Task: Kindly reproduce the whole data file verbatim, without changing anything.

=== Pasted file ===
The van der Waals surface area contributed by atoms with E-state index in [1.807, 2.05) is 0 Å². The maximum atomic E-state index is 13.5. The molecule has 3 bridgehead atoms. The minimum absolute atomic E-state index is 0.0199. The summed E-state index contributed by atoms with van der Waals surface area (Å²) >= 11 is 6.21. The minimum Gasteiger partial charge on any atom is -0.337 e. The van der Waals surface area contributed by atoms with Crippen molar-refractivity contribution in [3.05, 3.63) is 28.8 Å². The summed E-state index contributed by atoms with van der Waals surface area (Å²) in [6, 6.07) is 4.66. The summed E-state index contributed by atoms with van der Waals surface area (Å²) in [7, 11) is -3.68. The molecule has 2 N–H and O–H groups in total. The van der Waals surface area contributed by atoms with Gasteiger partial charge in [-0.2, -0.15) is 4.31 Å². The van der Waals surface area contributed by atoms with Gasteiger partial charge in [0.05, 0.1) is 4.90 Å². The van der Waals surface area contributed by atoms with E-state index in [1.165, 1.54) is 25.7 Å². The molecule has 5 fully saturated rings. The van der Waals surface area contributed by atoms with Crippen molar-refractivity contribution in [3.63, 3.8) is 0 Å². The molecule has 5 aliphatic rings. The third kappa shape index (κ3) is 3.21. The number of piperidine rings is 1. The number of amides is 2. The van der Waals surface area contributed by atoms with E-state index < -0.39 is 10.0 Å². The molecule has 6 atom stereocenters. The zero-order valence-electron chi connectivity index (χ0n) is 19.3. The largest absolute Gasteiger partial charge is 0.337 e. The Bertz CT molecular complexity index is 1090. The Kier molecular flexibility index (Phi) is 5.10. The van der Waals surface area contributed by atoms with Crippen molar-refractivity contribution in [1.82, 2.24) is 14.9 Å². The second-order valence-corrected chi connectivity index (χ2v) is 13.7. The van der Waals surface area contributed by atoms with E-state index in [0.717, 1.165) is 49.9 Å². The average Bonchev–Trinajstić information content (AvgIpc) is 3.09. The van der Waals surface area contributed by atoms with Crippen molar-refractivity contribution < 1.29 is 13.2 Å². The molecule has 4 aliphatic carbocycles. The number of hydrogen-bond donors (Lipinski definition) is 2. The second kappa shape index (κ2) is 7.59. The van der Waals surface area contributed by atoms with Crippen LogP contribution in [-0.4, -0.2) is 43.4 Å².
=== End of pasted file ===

The van der Waals surface area contributed by atoms with E-state index in [1.807, 2.05) is 0 Å². The maximum atomic E-state index is 13.5. The molecule has 3 bridgehead atoms. The minimum absolute atomic E-state index is 0.0199. The summed E-state index contributed by atoms with van der Waals surface area (Å²) >= 11 is 6.21. The minimum Gasteiger partial charge on any atom is -0.337 e. The van der Waals surface area contributed by atoms with Crippen molar-refractivity contribution in [3.05, 3.63) is 28.8 Å². The summed E-state index contributed by atoms with van der Waals surface area (Å²) in [6, 6.07) is 4.66. The summed E-state index contributed by atoms with van der Waals surface area (Å²) in [7, 11) is -3.68. The molecule has 2 N–H and O–H groups in total. The van der Waals surface area contributed by atoms with Gasteiger partial charge in [-0.2, -0.15) is 4.31 Å². The van der Waals surface area contributed by atoms with Gasteiger partial charge in [0.05, 0.1) is 4.90 Å². The van der Waals surface area contributed by atoms with E-state index in [1.165, 1.54) is 25.7 Å². The molecule has 5 fully saturated rings. The van der Waals surface area contributed by atoms with Crippen molar-refractivity contribution in [3.63, 3.8) is 0 Å². The molecule has 5 aliphatic rings. The third kappa shape index (κ3) is 3.21. The number of piperidine rings is 1. The number of amides is 2. The van der Waals surface area contributed by atoms with E-state index < -0.39 is 10.0 Å². The molecule has 6 atom stereocenters. The zero-order valence-electron chi connectivity index (χ0n) is 19.3. The largest absolute Gasteiger partial charge is 0.337 e. The Bertz CT molecular complexity index is 1090. The Kier molecular flexibility index (Phi) is 5.10. The van der Waals surface area contributed by atoms with Crippen molar-refractivity contribution in [1.82, 2.24) is 14.9 Å². The second-order valence-corrected chi connectivity index (χ2v) is 13.7. The van der Waals surface area contributed by atoms with E-state index in [0.717, 1.165) is 49.9 Å². The average Bonchev–Trinajstić information content (AvgIpc) is 3.09. The van der Waals surface area contributed by atoms with Crippen molar-refractivity contribution < 1.29 is 13.2 Å². The molecule has 4 aliphatic carbocycles. The number of hydrogen-bond donors (Lipinski definition) is 2. The second kappa shape index (κ2) is 7.59. The van der Waals surface area contributed by atoms with Crippen LogP contribution in [-0.4, -0.2) is 43.4 Å².